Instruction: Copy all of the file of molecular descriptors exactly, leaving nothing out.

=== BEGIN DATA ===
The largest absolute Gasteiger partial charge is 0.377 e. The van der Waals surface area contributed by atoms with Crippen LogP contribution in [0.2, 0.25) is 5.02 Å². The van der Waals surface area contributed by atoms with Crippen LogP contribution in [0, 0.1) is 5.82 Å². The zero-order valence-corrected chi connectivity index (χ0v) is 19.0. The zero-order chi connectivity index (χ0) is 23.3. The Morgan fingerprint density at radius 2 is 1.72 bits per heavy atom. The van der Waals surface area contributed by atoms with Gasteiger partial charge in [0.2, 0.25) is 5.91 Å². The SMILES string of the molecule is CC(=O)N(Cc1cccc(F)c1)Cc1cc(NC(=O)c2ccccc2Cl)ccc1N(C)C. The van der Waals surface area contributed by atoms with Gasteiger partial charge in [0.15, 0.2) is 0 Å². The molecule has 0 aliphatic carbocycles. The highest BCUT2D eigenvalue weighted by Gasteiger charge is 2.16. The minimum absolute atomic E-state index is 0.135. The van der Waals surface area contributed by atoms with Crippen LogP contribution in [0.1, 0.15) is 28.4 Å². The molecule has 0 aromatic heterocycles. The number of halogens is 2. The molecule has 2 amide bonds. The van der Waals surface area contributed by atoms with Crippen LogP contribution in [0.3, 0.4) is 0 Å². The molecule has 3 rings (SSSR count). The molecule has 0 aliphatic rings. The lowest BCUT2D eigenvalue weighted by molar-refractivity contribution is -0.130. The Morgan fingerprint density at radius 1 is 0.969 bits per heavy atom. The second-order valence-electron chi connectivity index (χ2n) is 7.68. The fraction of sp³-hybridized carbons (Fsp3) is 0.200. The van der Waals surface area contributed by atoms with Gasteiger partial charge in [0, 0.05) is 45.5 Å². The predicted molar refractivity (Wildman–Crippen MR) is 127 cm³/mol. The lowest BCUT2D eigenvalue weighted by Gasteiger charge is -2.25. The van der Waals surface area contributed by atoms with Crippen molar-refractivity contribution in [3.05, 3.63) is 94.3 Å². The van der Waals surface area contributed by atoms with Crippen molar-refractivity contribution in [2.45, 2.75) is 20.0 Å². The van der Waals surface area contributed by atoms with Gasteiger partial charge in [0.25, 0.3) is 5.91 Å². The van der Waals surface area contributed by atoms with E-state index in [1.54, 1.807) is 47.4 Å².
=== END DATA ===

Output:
The largest absolute Gasteiger partial charge is 0.377 e. The van der Waals surface area contributed by atoms with Crippen LogP contribution in [0.2, 0.25) is 5.02 Å². The van der Waals surface area contributed by atoms with Crippen LogP contribution in [0, 0.1) is 5.82 Å². The zero-order valence-corrected chi connectivity index (χ0v) is 19.0. The zero-order chi connectivity index (χ0) is 23.3. The Morgan fingerprint density at radius 2 is 1.72 bits per heavy atom. The van der Waals surface area contributed by atoms with Gasteiger partial charge in [0.2, 0.25) is 5.91 Å². The SMILES string of the molecule is CC(=O)N(Cc1cccc(F)c1)Cc1cc(NC(=O)c2ccccc2Cl)ccc1N(C)C. The van der Waals surface area contributed by atoms with Gasteiger partial charge in [0.15, 0.2) is 0 Å². The molecule has 0 aliphatic carbocycles. The highest BCUT2D eigenvalue weighted by Gasteiger charge is 2.16. The minimum absolute atomic E-state index is 0.135. The van der Waals surface area contributed by atoms with Crippen LogP contribution in [0.1, 0.15) is 28.4 Å². The molecule has 0 aromatic heterocycles. The number of halogens is 2. The molecule has 2 amide bonds. The van der Waals surface area contributed by atoms with Crippen LogP contribution in [0.3, 0.4) is 0 Å². The molecule has 3 rings (SSSR count). The molecule has 0 aliphatic rings. The lowest BCUT2D eigenvalue weighted by molar-refractivity contribution is -0.130. The Morgan fingerprint density at radius 1 is 0.969 bits per heavy atom. The second-order valence-electron chi connectivity index (χ2n) is 7.68. The fraction of sp³-hybridized carbons (Fsp3) is 0.200. The van der Waals surface area contributed by atoms with Gasteiger partial charge in [0, 0.05) is 45.5 Å². The predicted molar refractivity (Wildman–Crippen MR) is 127 cm³/mol. The lowest BCUT2D eigenvalue weighted by Gasteiger charge is -2.25. The van der Waals surface area contributed by atoms with Crippen molar-refractivity contribution in [3.05, 3.63) is 94.3 Å². The van der Waals surface area contributed by atoms with Crippen molar-refractivity contribution in [2.45, 2.75) is 20.0 Å². The van der Waals surface area contributed by atoms with Gasteiger partial charge in [0.25, 0.3) is 5.91 Å². The van der Waals surface area contributed by atoms with E-state index in [1.54, 1.807) is 47.4 Å².